Suffice it to say Durant's heard enough of the criticism.
The Brooklyn Nets star clapped back at detractors Sunday morning on Twitter, laughing at the criticism while also admitting he does need help—like every other NBA superstar in history.
The Nets were the talk of NBA Twitter on Saturday after Aldridge agreed to join Brooklyn, giving the team six former All-Stars who total 41 appearances in the game. Durant and Aldridge are joined by Kyrie Irving, James Harden, Blake Griffin and DeAndre Jordan.
Durant's social media use has been the source of scorn from opposing fans ever since he got caught using a burner account to defend himself in 2017. While KD admits to still using a burner on occasion, he's become increasingly comfortable going back-and-forth with fans—despite the fact it only emboldens his detractors.
Criticism of Durant's social media game has always been odd. He's not inflammatory or overly rude. He uses Twitter like most non-celebrities would and occasionally decides to jump into the discussion when it involves him. It's a natural instinct, and his level of transparency should arguably be applauded during a time when athletes heavily limit their social media use (particularly Twitter) over fear of criticism or a public-relations nightmare for expressing opinions.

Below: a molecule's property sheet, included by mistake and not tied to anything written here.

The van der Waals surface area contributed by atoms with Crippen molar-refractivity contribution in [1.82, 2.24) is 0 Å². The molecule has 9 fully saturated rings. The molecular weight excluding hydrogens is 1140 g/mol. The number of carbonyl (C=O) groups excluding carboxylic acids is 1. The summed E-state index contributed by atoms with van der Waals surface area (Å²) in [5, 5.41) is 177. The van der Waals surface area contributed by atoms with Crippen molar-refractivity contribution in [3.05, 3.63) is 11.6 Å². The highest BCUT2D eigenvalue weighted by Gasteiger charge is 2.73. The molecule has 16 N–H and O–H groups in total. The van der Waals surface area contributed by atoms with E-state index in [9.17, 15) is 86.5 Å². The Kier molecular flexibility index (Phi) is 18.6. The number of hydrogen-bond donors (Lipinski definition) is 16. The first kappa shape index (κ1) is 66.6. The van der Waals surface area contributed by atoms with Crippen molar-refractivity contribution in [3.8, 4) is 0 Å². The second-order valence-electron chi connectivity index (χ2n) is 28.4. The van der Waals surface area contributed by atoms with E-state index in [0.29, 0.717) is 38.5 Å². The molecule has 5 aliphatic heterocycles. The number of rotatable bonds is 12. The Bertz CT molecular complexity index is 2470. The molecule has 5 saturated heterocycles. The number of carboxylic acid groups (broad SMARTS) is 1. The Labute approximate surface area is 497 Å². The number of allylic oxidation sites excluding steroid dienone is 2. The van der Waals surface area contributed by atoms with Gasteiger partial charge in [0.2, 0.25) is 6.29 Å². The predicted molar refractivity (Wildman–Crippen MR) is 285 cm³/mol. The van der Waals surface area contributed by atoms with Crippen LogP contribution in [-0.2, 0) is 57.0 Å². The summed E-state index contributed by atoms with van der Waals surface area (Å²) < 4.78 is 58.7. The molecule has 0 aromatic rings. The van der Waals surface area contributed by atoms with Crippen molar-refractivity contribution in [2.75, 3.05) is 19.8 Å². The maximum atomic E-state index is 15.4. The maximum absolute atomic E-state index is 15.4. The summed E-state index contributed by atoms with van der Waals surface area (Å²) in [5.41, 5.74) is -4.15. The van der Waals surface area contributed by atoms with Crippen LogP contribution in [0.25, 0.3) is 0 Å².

Moreover, Durant is far from the only celebrity to use a burner account; public figures are not immune to hearing criticism, even from people with accounts made purposefully to troll.
Durant using his main Twitter account to engage with fans arguably shows that he's becoming more comfortable in his skin and putting his name behind what he really feels.
"Stop tellin me how to use my Twitter," Durant said in response to another user Sunday.
Perhaps if people stopped telling celebrities and athletes how to use their social media, they may be more like Durant and willing to engage on occasion.